Thursday, July 4th, 2013

Advice From a Former Texting Addict: Add Some Serious Play To Your Study Routine

Texting Advice

In a hyper-connected world, studying for thirty minutes without interruption can seem like an impressive feat.

You’re sitting at your desk, skimming through class notes on your eBook, and suddenly it begins to buzz. Because of this, you temporarily escape from your reading and respond to the texts sent by your friend. Several minutes later, when the flurry of texts abates, you return to the eBook and complete the review of class notes. This process continues for several hours, at which point you declare that your studying for the day is over.

This brief example reflects the study habits for countless post-secondary students. The routine is as follows: read a few pages, take a break, text several friends, read some notes and then take yet another break. Unfortunately, this is far from an effective system; very little information is learned by this type of student, since much of one’s brainpower is consumed by the constant back-and-forth of studying and texting.

In a hyper-connected world, where it seems that one’s phone vibrates every few minutes, studying for thirty consecutive minutes without interruption can seem like an impressive feat. Because of constant access to newspapers, magazines, Facebook, Twitter and email, the itch to pause from studies and update one’s status is sometimes unbearable. In my case, I got rid of a cell phone between 2011 and 2013, so that I could take a break from the constant barrage of texts and inbox messages. Now that I’ve purchased an iPhone 5, I often feel glued to the digital screen, spending more time on Gmail than I do looking up at the world.

Serious Play For “Eureka!” Moments

For the students that concentrate intently on their studies, however, there is tremendous opportunity. Two years ago, I came across an article by Ben Weinlick of the Think Jar Collective entitled “Richard Feynman, Spinning Plates and Serious Play.” Weinlick, now a SKILLS Society advocate in Edmonton, earned his Master’s degree at Victoria, BC’s Royal Roads University, where he studied “serious play.”

The idea of serious play is simple, and it takes readers one step further than the usual discussions about creativity. In his Think Jar Collective piece, Weinlick writes “[W]hen putting conscious time in to taking breaks and daydreaming, it doesn’t mean you now have an excuse to be lazy.” This shows that in order to be creative — and to have those wonderful “Eureka!” moments — one needs to engage deeply in a task and then take breaks for relaxation.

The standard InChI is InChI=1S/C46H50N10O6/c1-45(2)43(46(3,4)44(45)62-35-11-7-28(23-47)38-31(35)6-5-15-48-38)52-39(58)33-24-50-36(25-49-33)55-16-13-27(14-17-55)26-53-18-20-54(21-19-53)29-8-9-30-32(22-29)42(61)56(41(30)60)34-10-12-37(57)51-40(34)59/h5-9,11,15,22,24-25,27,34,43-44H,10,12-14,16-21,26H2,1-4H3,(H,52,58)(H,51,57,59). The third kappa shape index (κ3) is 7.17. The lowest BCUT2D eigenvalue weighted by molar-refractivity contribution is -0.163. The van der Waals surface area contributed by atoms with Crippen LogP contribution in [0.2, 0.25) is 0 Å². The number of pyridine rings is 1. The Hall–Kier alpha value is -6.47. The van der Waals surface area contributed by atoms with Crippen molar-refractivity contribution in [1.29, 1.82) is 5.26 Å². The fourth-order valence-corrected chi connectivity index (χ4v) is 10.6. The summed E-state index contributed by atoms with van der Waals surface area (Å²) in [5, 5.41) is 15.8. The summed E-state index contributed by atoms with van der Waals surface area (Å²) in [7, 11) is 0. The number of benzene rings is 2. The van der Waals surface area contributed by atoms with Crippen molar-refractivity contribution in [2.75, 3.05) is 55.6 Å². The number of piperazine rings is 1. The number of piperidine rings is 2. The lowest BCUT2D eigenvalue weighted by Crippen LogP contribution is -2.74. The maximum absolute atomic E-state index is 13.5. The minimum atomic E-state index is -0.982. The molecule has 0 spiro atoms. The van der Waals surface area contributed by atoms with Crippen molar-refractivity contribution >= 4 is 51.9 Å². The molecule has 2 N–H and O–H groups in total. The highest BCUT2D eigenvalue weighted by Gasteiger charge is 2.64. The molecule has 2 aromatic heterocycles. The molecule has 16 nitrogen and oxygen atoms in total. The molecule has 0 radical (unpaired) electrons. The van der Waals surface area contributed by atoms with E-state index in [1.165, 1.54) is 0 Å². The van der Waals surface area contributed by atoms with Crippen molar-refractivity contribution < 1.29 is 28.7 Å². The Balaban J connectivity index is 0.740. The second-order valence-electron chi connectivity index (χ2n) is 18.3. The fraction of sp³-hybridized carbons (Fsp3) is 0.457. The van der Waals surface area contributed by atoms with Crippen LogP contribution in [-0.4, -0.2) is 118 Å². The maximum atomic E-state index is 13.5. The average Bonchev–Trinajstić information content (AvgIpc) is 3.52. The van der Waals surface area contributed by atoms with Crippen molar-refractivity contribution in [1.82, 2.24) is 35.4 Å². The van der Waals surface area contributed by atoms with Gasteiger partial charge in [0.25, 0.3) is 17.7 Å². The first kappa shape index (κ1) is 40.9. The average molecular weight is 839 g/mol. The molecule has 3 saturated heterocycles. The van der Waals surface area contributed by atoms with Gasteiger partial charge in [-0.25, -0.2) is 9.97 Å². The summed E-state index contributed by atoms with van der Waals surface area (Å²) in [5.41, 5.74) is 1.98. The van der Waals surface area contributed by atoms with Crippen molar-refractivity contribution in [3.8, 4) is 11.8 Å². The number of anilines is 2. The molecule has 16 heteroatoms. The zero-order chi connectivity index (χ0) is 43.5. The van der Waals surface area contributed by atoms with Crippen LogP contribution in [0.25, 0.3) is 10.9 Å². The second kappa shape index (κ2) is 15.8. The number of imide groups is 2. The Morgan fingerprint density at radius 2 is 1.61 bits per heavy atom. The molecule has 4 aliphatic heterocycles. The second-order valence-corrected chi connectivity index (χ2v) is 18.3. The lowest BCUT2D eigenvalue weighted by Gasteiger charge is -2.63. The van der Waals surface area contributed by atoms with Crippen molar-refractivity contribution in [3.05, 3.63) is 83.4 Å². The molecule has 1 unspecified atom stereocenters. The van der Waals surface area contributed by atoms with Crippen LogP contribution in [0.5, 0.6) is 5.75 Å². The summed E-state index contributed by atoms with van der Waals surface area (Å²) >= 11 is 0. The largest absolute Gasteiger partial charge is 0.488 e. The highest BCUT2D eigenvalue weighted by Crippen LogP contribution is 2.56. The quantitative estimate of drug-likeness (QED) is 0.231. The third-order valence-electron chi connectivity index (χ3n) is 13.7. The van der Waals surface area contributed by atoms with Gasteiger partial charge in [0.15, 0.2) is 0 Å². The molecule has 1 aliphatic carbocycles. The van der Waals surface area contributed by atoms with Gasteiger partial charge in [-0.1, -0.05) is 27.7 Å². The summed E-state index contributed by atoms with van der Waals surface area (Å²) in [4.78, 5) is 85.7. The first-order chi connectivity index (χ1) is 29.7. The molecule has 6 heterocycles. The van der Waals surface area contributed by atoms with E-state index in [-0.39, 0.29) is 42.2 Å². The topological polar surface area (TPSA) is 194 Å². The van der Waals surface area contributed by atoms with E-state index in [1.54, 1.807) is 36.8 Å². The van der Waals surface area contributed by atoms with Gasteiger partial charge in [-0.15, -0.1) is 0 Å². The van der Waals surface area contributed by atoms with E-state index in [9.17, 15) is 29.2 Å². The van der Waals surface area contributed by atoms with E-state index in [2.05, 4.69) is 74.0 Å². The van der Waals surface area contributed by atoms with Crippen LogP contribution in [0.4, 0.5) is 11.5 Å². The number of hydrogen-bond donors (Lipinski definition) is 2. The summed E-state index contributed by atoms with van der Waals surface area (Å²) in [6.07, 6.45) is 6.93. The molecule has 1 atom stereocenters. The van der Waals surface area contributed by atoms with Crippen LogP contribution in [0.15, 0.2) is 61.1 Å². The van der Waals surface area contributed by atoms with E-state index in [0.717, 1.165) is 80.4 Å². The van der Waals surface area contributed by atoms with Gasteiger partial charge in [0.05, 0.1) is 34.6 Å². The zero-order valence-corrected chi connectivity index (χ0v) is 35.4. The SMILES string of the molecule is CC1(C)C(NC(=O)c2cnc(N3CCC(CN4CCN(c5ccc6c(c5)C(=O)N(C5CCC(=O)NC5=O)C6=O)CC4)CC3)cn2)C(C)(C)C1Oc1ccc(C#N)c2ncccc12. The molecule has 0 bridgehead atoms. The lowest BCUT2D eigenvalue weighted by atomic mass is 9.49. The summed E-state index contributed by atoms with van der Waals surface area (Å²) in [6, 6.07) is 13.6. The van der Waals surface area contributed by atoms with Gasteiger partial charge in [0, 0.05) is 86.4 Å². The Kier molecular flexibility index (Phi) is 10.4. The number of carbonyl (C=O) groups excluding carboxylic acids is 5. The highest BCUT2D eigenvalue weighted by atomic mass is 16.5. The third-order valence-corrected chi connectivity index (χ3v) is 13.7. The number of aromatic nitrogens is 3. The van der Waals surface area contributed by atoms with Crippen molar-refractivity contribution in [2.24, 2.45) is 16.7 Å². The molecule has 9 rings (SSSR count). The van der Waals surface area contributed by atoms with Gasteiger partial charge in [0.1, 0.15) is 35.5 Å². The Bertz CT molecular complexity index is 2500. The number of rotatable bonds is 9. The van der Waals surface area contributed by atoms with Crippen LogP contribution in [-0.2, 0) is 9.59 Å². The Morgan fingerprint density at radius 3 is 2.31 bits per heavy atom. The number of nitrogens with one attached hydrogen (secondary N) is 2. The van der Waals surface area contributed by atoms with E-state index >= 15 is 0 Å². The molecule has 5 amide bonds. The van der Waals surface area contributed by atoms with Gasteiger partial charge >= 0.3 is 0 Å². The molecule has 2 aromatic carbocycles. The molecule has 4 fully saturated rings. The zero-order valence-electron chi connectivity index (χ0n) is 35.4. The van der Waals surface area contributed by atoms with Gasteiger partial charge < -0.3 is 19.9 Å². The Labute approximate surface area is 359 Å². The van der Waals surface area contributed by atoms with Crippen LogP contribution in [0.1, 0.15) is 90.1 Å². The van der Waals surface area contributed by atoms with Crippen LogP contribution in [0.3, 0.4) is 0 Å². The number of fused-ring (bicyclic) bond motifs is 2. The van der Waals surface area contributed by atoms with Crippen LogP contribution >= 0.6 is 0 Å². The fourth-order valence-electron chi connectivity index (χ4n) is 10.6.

Richard Feynman, the inspiration for Weinlick’s article, was a Nobel winner in physics who used this technique en route to reaching one of the most important conclusions in his academic career. Feynman would work hard on a given problem, asking a wide range of questions. When he felt that he needed a break, he would take a short walk (a breather) and later return to his desk.

Don’t Avoid Studying: Embrace It!

For students, serious play can take one from mediocre achievement in the classroom to enhanced creativity and performance on exams. For the avid texter, consider doing this: Rather than texting intermittently throughout study periods, work for thirty minutes at a time with intense focus. During these chunks of time, it is important pay close attention to readings, ask lots of questions and take plenty of notes. When enough time has been spent on readings, one should take a walk, text with friends, go for coffee at the local coffee shop, etc.

The benefits to serious play can be life-changing. In the year that I’ve implemented this new routine, I’ve launched what is now one of Edmonton’s highest-read online politics and culture magazines and came up with a book idea that has evolved into a soon-to-be published book. Interestingly, this added boost of creativity only required a slight tweak in routine. Rather than view studying as a task to be avoided, embrace it. Whether it is studying class notes or engaging in any other type of learning, dedicate your full attention to it and experiment with new questions and ideas. During your breaks, let out a deep breath, stretch your legs and do as much texting as you want.

Emerson Csorba
Author: Emerson Csorba
Emerson Csorba is a fourth-year student in Sciences Politiques and Political Sciences at the University of Alberta. He is a 3M National Student Fellow, and contributes to publications such as The Globe and Mail, University Affairs and The Wanderer Online.
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